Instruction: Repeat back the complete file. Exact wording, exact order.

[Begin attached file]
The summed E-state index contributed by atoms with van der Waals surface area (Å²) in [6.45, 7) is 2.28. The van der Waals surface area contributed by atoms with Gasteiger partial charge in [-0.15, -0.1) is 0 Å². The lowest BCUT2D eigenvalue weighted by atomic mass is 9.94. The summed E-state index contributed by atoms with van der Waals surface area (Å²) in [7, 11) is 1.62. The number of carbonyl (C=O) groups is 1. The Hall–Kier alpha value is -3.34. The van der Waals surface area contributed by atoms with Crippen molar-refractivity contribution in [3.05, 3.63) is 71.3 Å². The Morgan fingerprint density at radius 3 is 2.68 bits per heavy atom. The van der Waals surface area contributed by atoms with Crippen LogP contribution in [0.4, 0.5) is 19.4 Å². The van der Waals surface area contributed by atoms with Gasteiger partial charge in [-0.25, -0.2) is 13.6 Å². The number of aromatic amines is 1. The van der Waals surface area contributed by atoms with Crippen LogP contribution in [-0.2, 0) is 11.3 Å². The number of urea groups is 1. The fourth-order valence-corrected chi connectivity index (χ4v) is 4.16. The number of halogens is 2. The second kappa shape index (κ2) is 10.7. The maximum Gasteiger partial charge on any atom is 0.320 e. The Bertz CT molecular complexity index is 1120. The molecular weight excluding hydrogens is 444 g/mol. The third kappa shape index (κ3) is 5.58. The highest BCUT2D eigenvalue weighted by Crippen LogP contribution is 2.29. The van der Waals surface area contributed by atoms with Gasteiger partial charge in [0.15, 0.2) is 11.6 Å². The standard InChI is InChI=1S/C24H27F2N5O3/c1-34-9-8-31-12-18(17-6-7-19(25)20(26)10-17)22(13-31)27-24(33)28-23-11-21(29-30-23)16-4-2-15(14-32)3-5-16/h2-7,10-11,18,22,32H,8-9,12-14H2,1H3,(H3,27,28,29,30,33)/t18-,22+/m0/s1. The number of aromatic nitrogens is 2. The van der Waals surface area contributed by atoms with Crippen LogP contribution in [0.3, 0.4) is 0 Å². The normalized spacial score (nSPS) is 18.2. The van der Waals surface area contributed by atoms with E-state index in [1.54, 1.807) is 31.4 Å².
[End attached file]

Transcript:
The summed E-state index contributed by atoms with van der Waals surface area (Å²) in [6.45, 7) is 2.28. The van der Waals surface area contributed by atoms with Gasteiger partial charge in [-0.15, -0.1) is 0 Å². The lowest BCUT2D eigenvalue weighted by atomic mass is 9.94. The summed E-state index contributed by atoms with van der Waals surface area (Å²) in [7, 11) is 1.62. The number of carbonyl (C=O) groups is 1. The Hall–Kier alpha value is -3.34. The van der Waals surface area contributed by atoms with Crippen molar-refractivity contribution in [3.05, 3.63) is 71.3 Å². The Morgan fingerprint density at radius 3 is 2.68 bits per heavy atom. The van der Waals surface area contributed by atoms with Crippen LogP contribution in [0.4, 0.5) is 19.4 Å². The van der Waals surface area contributed by atoms with Gasteiger partial charge in [-0.25, -0.2) is 13.6 Å². The number of aromatic amines is 1. The van der Waals surface area contributed by atoms with Crippen LogP contribution in [-0.2, 0) is 11.3 Å². The number of urea groups is 1. The fourth-order valence-corrected chi connectivity index (χ4v) is 4.16. The number of halogens is 2. The second kappa shape index (κ2) is 10.7. The maximum Gasteiger partial charge on any atom is 0.320 e. The Bertz CT molecular complexity index is 1120. The molecular weight excluding hydrogens is 444 g/mol. The third kappa shape index (κ3) is 5.58. The highest BCUT2D eigenvalue weighted by Crippen LogP contribution is 2.29. The van der Waals surface area contributed by atoms with Gasteiger partial charge in [0.15, 0.2) is 11.6 Å². The standard InChI is InChI=1S/C24H27F2N5O3/c1-34-9-8-31-12-18(17-6-7-19(25)20(26)10-17)22(13-31)27-24(33)28-23-11-21(29-30-23)16-4-2-15(14-32)3-5-16/h2-7,10-11,18,22,32H,8-9,12-14H2,1H3,(H3,27,28,29,30,33)/t18-,22+/m0/s1. The number of aromatic nitrogens is 2. The van der Waals surface area contributed by atoms with Crippen LogP contribution in [0.3, 0.4) is 0 Å². The normalized spacial score (nSPS) is 18.2. The van der Waals surface area contributed by atoms with E-state index in [1.54, 1.807) is 31.4 Å².